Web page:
Architecture and Urbanism in the Southwest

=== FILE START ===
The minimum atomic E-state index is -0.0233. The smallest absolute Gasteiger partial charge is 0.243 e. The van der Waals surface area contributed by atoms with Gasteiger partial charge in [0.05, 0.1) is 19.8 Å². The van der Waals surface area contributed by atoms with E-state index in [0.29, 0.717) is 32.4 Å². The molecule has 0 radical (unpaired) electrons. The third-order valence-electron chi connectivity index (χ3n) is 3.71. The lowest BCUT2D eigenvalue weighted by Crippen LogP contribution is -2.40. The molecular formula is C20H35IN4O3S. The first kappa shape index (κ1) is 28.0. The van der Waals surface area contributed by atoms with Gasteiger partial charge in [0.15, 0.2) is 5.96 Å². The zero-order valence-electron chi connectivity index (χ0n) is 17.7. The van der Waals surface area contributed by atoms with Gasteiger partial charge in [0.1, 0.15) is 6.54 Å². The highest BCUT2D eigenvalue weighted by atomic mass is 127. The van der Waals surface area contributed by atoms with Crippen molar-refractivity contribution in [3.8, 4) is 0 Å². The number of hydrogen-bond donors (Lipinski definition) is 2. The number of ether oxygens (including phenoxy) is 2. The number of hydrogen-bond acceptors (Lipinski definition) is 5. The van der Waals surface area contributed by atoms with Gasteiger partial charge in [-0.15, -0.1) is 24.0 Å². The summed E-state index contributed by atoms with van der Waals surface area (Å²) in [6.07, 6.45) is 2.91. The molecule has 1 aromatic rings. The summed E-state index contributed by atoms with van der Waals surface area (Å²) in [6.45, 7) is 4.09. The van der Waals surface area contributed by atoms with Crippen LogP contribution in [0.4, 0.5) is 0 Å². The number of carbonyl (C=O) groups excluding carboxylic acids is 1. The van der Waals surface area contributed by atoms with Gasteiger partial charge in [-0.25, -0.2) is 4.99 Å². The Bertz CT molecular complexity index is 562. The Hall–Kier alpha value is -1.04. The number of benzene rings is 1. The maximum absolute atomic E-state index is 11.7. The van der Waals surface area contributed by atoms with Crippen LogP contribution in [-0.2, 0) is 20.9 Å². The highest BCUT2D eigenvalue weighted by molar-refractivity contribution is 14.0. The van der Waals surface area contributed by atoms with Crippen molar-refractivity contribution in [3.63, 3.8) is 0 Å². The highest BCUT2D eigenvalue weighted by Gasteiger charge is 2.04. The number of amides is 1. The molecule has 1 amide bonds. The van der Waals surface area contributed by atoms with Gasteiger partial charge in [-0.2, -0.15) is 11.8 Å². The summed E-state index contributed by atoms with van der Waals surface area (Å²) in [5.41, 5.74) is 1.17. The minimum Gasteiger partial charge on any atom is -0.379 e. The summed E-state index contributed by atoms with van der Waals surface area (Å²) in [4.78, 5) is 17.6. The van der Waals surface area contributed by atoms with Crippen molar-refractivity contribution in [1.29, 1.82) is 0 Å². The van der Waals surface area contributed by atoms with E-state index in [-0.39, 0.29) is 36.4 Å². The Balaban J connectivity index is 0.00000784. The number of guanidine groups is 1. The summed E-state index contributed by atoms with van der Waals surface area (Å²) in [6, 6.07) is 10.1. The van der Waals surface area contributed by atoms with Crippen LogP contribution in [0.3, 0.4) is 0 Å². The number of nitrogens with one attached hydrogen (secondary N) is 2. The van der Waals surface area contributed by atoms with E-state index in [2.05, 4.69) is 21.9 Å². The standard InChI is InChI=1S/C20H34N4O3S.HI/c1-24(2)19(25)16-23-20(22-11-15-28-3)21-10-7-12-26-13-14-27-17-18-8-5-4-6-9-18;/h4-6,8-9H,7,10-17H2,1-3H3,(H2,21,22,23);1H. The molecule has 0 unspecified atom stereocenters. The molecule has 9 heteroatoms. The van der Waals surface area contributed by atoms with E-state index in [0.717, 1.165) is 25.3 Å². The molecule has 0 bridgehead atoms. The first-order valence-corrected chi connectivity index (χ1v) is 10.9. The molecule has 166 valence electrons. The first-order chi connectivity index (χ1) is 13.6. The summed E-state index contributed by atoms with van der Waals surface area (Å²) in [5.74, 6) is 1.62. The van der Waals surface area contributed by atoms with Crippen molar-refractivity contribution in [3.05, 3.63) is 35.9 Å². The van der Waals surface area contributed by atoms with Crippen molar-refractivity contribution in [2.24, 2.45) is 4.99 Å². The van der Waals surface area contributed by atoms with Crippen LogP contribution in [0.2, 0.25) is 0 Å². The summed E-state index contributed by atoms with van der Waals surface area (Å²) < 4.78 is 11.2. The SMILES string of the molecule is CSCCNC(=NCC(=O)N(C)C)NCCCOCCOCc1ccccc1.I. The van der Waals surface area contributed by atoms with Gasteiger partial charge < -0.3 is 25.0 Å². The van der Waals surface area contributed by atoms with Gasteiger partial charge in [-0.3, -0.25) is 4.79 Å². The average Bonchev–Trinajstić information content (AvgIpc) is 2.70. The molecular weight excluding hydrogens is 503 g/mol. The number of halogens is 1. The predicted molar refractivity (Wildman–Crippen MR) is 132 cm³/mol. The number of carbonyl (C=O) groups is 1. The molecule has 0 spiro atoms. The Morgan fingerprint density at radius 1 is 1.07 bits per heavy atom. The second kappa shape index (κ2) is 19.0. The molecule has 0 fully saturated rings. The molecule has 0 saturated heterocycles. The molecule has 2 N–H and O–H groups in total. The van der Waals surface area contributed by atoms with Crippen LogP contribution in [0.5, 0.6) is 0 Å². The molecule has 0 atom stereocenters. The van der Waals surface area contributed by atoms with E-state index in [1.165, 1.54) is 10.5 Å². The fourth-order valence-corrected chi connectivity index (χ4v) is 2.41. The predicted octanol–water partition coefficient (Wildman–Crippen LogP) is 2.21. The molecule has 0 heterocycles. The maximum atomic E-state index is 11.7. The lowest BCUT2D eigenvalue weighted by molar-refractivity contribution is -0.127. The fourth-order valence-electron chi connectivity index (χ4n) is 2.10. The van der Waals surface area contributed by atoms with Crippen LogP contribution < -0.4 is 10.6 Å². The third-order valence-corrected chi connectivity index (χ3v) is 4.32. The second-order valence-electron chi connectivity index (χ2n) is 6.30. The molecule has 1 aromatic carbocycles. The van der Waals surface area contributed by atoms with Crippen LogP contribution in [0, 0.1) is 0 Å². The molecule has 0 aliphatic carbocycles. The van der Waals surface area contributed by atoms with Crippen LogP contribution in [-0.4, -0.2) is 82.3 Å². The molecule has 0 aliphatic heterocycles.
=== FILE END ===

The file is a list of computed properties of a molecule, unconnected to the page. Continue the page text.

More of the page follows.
The American Southwest is a vast, ill-defined area, ranging from northern New Mexico to the border with Mexico and from somewhere west of the Colorado River to, perhaps, the Pecos River in west Texas. It's a diverse region with major human settlements located at elevations as high as 7000 feet and as low as sea level. Architecture responds to place, that is to climate, geology, culture and availability of materials. Therefore, in an area as diverse as the Southwest it stands to reason that its architecture will also be varied in form and structure. Also, to consider the architecture of the American Southwest independent of that of northwest Mexico would be neglecting a significant connection if not a crucial source of development. After all, the native cultures were linked by trade, and the earliest European settlers came from Mexico. Needless to state, the border between both the US and Mexico is a political line neither respected by natural history or biology. Natural determines, such as climate and flora that help shape architecture are not confined by any such construct as a political border.
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